Securing admissions and completing medical school comes with many hurdles. With several assignments, deadlines, exams, and lab practicals to keep up with, the end might seem far from sight. Further, just when you thought graduating from medical school is the end of your journey, you realize you still have additional years left in your training. 

To become a full-time practicing physician, you need to complete a residency in the field of your choice, which is the final stage of your medical education. It takes place after medical school, and your eligibility depends on several factors, one of them being the residency interview.

Interviews are important in your admission process as it allows residency program directors to gauge if you’re a good fit for their team. No matter how well you score in med school, if the interviewer doesn’t like you, you probably won’t get into the program.

Residency interviews are not only a way for program directors to evaluate you, but also a way for you to evaluate the program. You’ll likely be interviewed by the supervisor you’ll be working under, so this is an opportunity for you to build rapport with the supervisor. Understanding the work your supervisor does at the institution will give you an idea of the kind of work you’ll be doing and the things you’ll get to learn during residency.

Here are some tips for the residency interview you’ll find useful.

Tips for Acing the Medical Residency Interview

  • Your personal statement letter should be perfect

Residency programs review your personal statement and decide if they want to interview you. Hence, your statement should be well articulated and must reflect your goals and personality. During the interview, you may be asked questions based on information you’ve included in your statement, so it’s important to ensure all information is accurate and that you’re able to answer the questions without faltering.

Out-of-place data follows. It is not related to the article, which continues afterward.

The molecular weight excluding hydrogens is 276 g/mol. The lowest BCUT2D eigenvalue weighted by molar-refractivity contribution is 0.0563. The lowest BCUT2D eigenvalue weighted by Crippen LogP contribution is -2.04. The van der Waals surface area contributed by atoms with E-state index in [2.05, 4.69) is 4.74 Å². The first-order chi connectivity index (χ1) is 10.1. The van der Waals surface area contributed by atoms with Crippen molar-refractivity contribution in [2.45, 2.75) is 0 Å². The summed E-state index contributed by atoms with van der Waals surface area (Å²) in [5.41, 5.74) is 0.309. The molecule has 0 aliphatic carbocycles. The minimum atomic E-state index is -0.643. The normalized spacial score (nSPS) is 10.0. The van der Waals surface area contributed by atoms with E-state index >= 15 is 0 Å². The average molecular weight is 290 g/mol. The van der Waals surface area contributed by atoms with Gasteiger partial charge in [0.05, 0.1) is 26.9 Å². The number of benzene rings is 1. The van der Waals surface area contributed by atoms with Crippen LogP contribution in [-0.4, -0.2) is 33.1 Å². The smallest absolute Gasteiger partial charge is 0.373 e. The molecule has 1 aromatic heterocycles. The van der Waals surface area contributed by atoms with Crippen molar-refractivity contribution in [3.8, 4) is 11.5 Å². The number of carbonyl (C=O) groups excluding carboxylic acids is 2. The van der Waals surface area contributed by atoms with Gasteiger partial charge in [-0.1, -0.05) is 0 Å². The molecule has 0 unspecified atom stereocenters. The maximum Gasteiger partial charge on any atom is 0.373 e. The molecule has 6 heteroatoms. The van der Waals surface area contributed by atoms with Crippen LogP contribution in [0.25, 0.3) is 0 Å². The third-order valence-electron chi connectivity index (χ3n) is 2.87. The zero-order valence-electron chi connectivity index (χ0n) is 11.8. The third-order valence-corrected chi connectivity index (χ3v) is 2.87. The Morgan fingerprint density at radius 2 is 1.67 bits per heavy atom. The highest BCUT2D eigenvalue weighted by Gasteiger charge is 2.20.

• Be prepared with some common residency interview questions

Each interview and interviewer will be different, but you can expect to be asked some common questions, such as “what made you want to be a doctor?”. Go over the common interview questions and practice answering them with a peer or mentor so you’re ready for the question during the interview. Also, be prepared to answer questions about yourself and specific instances in your work history.

  • Learn about the program

Do your research about the program and the program director. Knowing something about the program or the director helps build a good rapport and keeps the conversation flowing smoothly. Moreover, you may be asked to highlight aspects of the program that attracted you to it.

  • Choose appropriate attire

As much as we want to believe that looks don’t matter, looks do have an impact on the overall impression you make. It’s recommended to go for a polished and sophisticated look so interviewers know you’re serious about the program. First impressions do matter in situations like this where you have just one interview to make or break it. Choose clothing that shows you’re right for the job, and that you’ve made this interview a priority.

  • For virtual interviews, your tech should work without a glitch

For virtual interviews, make sure your wifi is stable, the lighting in your room works fine, your camera shows your face clearly, and the background is clean and devoid of clutter. Do a practice round before the day of the interview to ensure the tech is working smoothly.

  • It’s okay to relax during the interview

Interviews can be a high-stress situation for most candidates, which is why it is important to relax during the interview. You can smile occasionally while talking. Smiling helps calm your nerves and also makes you seem friendly, confident and approachable. Interviewers tend to appreciate candidates who seem enthusiastic about the interview rather than those who seem nervous.

Residency interview season can be daunting. Remember to give yourself enough time to prepare for an interview. Remind yourself that it’s okay if you don’t perform well in one interview; you can use it as a learning curve for your next one.